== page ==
The Influence of Migraine on Driving: Current Understanding, Future Directions, and Potential Implications of Findings
© 2019 Eli Lilly and Company. Headache: The Journal of Head and Face Pain published by Wiley Periodicals, Inc. on behalf of American Headache Society Objective: To review the published findings relevant to migraine and driving performance, with an intent to encourage discussion on research which may broaden understanding in this area and help educate healthcare providers and their patients. Background: Motor vehicle crashes result in more than 35,000 deaths and more than 2 million injuries annually in the United States. Migraine is one of the most prevalent diseases in the world, and many symptoms associated with migraine attacks have the potential to negatively influence driving ability. Methods: We reviewed the published findings related to migraine and driving performance. Study findings relevant to symptoms of migraine and their potential effect on driving were also reviewed. This required a more expansive exploration of the literature beyond migraine, for example, review of the literature relating to the effect of pain, sleepiness, visual disturbances, or vertigo on driving. Finally, the potential effects of treatment for migraine on driving were reviewed. Results: Literature on the effect of migraine on driving performance is sparse and, in general published studies on the topic have a number of limitations. Based on review of the literature pertaining to other disorders, it seems feasible that some symptoms occurring as part of the migraine attack could impact driving performance, although formal study in this area is lacking. Many of the approved treatments for migraine have the potential to impact driving, yet this has not been specifically studied, and the extent to which these risks are communicated to patients is not clear. Conclusion: The impact of migraine on driving performance has been largely neglected, with few studies specifically designed to address the topic, and relevant studies were generally small with limited control of confounders. This area requires more focus, given a potential for impact on road safety.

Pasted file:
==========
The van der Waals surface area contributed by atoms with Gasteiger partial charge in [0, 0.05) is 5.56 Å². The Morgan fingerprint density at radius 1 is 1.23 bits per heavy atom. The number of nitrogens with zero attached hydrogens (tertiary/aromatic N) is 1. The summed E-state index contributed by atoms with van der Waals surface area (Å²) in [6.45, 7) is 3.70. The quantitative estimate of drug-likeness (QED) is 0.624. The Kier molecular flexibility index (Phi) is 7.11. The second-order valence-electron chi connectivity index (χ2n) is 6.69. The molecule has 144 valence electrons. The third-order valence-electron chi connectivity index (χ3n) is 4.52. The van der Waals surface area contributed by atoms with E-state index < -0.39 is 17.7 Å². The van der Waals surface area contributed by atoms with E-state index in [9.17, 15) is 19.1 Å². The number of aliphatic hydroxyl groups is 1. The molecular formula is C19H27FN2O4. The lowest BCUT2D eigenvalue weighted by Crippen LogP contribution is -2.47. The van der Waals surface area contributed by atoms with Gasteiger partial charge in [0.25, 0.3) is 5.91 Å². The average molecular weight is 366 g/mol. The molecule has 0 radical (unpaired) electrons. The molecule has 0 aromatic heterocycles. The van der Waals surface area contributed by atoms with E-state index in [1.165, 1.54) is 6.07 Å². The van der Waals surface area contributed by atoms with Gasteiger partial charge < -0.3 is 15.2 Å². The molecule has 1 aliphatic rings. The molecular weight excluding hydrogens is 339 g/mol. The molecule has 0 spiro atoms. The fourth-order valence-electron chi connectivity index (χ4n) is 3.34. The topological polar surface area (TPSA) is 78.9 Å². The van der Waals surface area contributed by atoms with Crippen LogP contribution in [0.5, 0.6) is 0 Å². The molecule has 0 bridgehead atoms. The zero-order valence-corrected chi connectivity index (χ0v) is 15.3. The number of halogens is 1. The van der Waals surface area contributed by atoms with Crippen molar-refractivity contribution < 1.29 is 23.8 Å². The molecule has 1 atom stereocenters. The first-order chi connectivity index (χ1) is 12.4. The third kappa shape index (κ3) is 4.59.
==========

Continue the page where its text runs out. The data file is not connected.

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School of Medicine